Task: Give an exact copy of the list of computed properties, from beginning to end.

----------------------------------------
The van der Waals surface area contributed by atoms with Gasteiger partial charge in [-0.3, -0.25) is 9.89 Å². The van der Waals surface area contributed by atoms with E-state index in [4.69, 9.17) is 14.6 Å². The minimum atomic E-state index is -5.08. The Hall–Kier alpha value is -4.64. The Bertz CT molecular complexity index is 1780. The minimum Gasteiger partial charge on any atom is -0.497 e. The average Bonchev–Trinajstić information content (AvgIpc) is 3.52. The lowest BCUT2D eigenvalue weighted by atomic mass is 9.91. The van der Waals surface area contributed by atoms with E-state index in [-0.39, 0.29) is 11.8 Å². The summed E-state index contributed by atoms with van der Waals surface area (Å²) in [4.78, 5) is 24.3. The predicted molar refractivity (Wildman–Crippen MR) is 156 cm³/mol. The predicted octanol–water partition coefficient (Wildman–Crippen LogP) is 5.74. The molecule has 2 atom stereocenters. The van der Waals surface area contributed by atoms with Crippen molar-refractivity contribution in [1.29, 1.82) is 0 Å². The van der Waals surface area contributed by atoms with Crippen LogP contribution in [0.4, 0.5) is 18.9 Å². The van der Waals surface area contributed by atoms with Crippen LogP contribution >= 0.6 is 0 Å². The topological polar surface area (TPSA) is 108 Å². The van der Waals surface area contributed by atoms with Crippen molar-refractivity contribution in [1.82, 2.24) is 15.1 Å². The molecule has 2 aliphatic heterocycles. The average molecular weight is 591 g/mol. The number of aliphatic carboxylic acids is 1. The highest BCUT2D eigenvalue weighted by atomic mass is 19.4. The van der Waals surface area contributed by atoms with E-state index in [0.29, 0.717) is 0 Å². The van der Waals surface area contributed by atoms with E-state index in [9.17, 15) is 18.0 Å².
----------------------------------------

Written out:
The van der Waals surface area contributed by atoms with Gasteiger partial charge in [-0.3, -0.25) is 9.89 Å². The van der Waals surface area contributed by atoms with E-state index in [4.69, 9.17) is 14.6 Å². The minimum atomic E-state index is -5.08. The Hall–Kier alpha value is -4.64. The Bertz CT molecular complexity index is 1780. The minimum Gasteiger partial charge on any atom is -0.497 e. The average Bonchev–Trinajstić information content (AvgIpc) is 3.52. The lowest BCUT2D eigenvalue weighted by atomic mass is 9.91. The van der Waals surface area contributed by atoms with E-state index in [-0.39, 0.29) is 11.8 Å². The summed E-state index contributed by atoms with van der Waals surface area (Å²) in [4.78, 5) is 24.3. The predicted molar refractivity (Wildman–Crippen MR) is 156 cm³/mol. The predicted octanol–water partition coefficient (Wildman–Crippen LogP) is 5.74. The molecule has 2 atom stereocenters. The van der Waals surface area contributed by atoms with Crippen molar-refractivity contribution in [1.29, 1.82) is 0 Å². The van der Waals surface area contributed by atoms with Crippen LogP contribution in [0.4, 0.5) is 18.9 Å². The van der Waals surface area contributed by atoms with Crippen LogP contribution >= 0.6 is 0 Å². The topological polar surface area (TPSA) is 108 Å². The van der Waals surface area contributed by atoms with Crippen molar-refractivity contribution in [1.82, 2.24) is 15.1 Å². The molecule has 2 aliphatic heterocycles. The average molecular weight is 591 g/mol. The number of aliphatic carboxylic acids is 1. The highest BCUT2D eigenvalue weighted by atomic mass is 19.4. The van der Waals surface area contributed by atoms with E-state index in [0.29, 0.717) is 0 Å². The van der Waals surface area contributed by atoms with E-state index in [9.17, 15) is 18.0 Å².